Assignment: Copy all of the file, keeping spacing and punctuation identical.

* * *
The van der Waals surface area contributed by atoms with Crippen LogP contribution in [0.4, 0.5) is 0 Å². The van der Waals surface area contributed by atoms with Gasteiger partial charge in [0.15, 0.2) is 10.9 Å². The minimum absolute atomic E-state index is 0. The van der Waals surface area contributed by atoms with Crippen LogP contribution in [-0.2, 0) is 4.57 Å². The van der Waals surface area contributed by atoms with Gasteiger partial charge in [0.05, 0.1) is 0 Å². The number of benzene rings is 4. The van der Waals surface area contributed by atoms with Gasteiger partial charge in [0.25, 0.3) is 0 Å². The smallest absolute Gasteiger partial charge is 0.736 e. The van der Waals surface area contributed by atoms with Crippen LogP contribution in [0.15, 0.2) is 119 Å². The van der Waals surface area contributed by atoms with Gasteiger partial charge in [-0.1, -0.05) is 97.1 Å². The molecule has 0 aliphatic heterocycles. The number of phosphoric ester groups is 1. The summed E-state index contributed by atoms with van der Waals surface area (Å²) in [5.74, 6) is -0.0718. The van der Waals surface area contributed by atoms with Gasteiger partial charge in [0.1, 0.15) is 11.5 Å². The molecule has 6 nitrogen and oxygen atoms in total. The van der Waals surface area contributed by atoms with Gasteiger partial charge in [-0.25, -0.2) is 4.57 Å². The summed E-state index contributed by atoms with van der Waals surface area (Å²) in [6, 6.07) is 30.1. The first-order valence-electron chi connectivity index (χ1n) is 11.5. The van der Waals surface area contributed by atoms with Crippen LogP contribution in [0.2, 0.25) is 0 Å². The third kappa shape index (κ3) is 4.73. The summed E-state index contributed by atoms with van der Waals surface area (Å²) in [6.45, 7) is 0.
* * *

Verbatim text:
The van der Waals surface area contributed by atoms with Crippen LogP contribution in [0.4, 0.5) is 0 Å². The van der Waals surface area contributed by atoms with Gasteiger partial charge in [0.15, 0.2) is 10.9 Å². The minimum absolute atomic E-state index is 0. The van der Waals surface area contributed by atoms with Crippen LogP contribution in [-0.2, 0) is 4.57 Å². The van der Waals surface area contributed by atoms with Gasteiger partial charge in [0.05, 0.1) is 0 Å². The number of benzene rings is 4. The van der Waals surface area contributed by atoms with Gasteiger partial charge in [0.25, 0.3) is 0 Å². The smallest absolute Gasteiger partial charge is 0.736 e. The van der Waals surface area contributed by atoms with Crippen LogP contribution in [0.15, 0.2) is 119 Å². The van der Waals surface area contributed by atoms with Gasteiger partial charge in [-0.1, -0.05) is 97.1 Å². The molecule has 0 aliphatic heterocycles. The number of phosphoric ester groups is 1. The summed E-state index contributed by atoms with van der Waals surface area (Å²) in [5.74, 6) is -0.0718. The van der Waals surface area contributed by atoms with Gasteiger partial charge in [0.1, 0.15) is 11.5 Å². The molecule has 6 nitrogen and oxygen atoms in total. The van der Waals surface area contributed by atoms with Gasteiger partial charge in [-0.25, -0.2) is 4.57 Å². The summed E-state index contributed by atoms with van der Waals surface area (Å²) in [6, 6.07) is 30.1. The first-order valence-electron chi connectivity index (χ1n) is 11.5. The van der Waals surface area contributed by atoms with Crippen LogP contribution in [0.2, 0.25) is 0 Å². The third kappa shape index (κ3) is 4.73. The summed E-state index contributed by atoms with van der Waals surface area (Å²) in [6.45, 7) is 0.